Because of that shift, we often see a confusion of terms and concepts. Take, for instance, the opening sentence of this recent news report:

The U.S. economy grew at a modest 2.4 percent annual rate from January through March, slightly slower than initially estimated.

The problem with this is that “U.S. economy” is conflated with gross domestic product (GDP) — the market value of all officially recognized final goods and services produced within a country in a given period of time. While GDP can potentially be an important economic indicator, it is not a true measure of the nation’s economy (aka political economy).

Derek Scissors provide a superb explanation for why a better measurement is one that gauges the original economy:
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Blog author: jcarter
posted by on Thursday, December 6, 2012

Now that we know what the fiscal cliff is all about, what are the plans for dealing with it? Below are the four approaches that have been proposed:

The Democrats’ Plan

Treasury Secretary Timothy Geithner offered the White House’s fiscal cliff proposal to Republicans in the last week of November. Although the proposal wasn’t released to the public, news reports say it was basically a reprise of Obama’s most recent budget request and contained the following items:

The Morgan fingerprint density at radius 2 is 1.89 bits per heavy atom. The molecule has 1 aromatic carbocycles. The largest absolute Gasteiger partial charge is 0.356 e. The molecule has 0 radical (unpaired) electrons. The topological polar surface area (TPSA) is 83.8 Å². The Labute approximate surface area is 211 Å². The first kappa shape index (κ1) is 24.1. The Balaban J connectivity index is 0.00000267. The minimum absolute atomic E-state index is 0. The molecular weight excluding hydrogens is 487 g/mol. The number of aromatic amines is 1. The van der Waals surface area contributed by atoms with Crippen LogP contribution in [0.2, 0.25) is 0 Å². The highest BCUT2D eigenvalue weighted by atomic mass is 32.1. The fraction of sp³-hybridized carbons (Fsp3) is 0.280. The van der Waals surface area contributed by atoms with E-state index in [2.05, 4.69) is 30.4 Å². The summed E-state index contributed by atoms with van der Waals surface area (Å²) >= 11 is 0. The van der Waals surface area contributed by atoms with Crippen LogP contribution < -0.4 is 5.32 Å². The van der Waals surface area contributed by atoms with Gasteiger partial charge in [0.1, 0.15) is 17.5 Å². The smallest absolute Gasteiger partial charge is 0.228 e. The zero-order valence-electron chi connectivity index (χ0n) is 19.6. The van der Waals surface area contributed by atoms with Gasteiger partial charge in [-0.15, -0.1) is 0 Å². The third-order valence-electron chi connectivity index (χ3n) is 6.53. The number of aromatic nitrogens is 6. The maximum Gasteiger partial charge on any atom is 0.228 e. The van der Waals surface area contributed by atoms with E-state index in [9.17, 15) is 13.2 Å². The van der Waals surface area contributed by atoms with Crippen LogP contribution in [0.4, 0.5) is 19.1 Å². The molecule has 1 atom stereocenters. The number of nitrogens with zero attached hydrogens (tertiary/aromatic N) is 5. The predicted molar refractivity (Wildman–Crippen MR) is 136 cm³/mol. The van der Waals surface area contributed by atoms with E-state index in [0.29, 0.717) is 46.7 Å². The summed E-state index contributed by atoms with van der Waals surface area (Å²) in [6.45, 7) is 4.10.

• End the Bush tax cuts for those making more than $250,000. The result would be $1.6 trillion in new taxes over 10 years, $160 billion a year.
• Cuts to Medicare and other entitlements over 10 years equal to $400 million, or $40 million a year.
• Additional stimulus spending of $50 billion.
• Authority to allow President Obama to to raise the debt limit without asking Congress in order to prevent “fiscal cliff”-style triggers from being put in place in the future.
• The White House also counts “savings from ending the wars in Iraq and Afghanistan” in their savings tally, even though no one has proposed maintaining war spending over the next decade at the current rate.

Reception: The Republicans rejected Obama’s plan but offered to let it be voted on in the Senate. However, yesterday Senate Majority Leader Harry Reid (D-Nev.) blocked a vote on the president’s proposal.
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In a recent ABC News/Washington Post poll on methods to avoid the “fiscal cliff”, sixty percent of Americans support raising taxes on incomes more than $250,000 a year (73 percent of Democrats, 63 percent of independents, and 39 percent of Republicans).

But how much will that affect the deficit?

The federal budget deficit in 2012 was $1.1 trillion. But a number with that many zeros—$1,100,000,000,000—is difficult to grasp, so let’s put it in some perspective

This is what $100 million (0.0001 trillion) looks like.

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Is spartan austerity driving us over the fiscal cliff?

The latest step in the budget dance between House Republicans and the White House has to do with where tax increases (or revenue increases in general, depending on what is called what) fit with a deal to avoid the so-called “fiscal cliff.” As Napp Nazworth reports, President Obama has apparently delivered an ultimatum: “there would be no agreement to avert the ‘fiscal cliff’ unless tax rates are increased on those making more than $250,000 per year.”